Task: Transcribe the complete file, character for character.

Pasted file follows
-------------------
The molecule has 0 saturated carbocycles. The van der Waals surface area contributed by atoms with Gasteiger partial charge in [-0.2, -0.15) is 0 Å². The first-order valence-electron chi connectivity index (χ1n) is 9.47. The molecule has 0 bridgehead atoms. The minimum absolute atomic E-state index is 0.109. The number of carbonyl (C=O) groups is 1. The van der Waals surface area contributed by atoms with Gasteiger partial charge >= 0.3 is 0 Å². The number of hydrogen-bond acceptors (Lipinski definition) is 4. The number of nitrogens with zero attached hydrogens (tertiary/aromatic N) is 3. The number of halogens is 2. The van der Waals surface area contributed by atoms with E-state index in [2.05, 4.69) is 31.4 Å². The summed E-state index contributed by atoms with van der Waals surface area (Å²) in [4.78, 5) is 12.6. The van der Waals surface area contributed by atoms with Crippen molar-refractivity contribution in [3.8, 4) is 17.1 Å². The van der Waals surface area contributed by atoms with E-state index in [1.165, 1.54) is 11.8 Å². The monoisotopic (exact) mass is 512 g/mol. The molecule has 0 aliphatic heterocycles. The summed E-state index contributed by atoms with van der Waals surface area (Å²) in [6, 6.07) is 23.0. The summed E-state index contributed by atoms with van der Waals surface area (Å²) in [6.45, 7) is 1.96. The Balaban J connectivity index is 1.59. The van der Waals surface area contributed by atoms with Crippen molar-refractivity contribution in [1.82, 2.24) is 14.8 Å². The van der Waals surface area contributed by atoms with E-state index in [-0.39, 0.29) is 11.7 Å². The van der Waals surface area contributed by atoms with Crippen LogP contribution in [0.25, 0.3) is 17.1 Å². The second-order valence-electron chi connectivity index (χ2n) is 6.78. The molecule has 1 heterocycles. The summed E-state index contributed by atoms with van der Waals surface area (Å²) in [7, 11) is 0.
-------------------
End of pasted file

The molecule has 0 saturated carbocycles. The van der Waals surface area contributed by atoms with Gasteiger partial charge in [-0.2, -0.15) is 0 Å². The first-order valence-electron chi connectivity index (χ1n) is 9.47. The molecule has 0 bridgehead atoms. The minimum absolute atomic E-state index is 0.109. The number of carbonyl (C=O) groups is 1. The van der Waals surface area contributed by atoms with Gasteiger partial charge >= 0.3 is 0 Å². The number of hydrogen-bond acceptors (Lipinski definition) is 4. The number of nitrogens with zero attached hydrogens (tertiary/aromatic N) is 3. The number of halogens is 2. The van der Waals surface area contributed by atoms with E-state index in [2.05, 4.69) is 31.4 Å². The summed E-state index contributed by atoms with van der Waals surface area (Å²) in [4.78, 5) is 12.6. The van der Waals surface area contributed by atoms with Crippen molar-refractivity contribution in [3.8, 4) is 17.1 Å². The van der Waals surface area contributed by atoms with E-state index in [1.165, 1.54) is 11.8 Å². The monoisotopic (exact) mass is 512 g/mol. The molecule has 0 aliphatic heterocycles. The summed E-state index contributed by atoms with van der Waals surface area (Å²) in [6, 6.07) is 23.0. The summed E-state index contributed by atoms with van der Waals surface area (Å²) in [6.45, 7) is 1.96. The Balaban J connectivity index is 1.59. The van der Waals surface area contributed by atoms with Crippen molar-refractivity contribution in [1.82, 2.24) is 14.8 Å². The van der Waals surface area contributed by atoms with E-state index in [-0.39, 0.29) is 11.7 Å². The van der Waals surface area contributed by atoms with Crippen LogP contribution in [0.25, 0.3) is 17.1 Å². The second-order valence-electron chi connectivity index (χ2n) is 6.78. The molecule has 1 heterocycles. The summed E-state index contributed by atoms with van der Waals surface area (Å²) in [7, 11) is 0.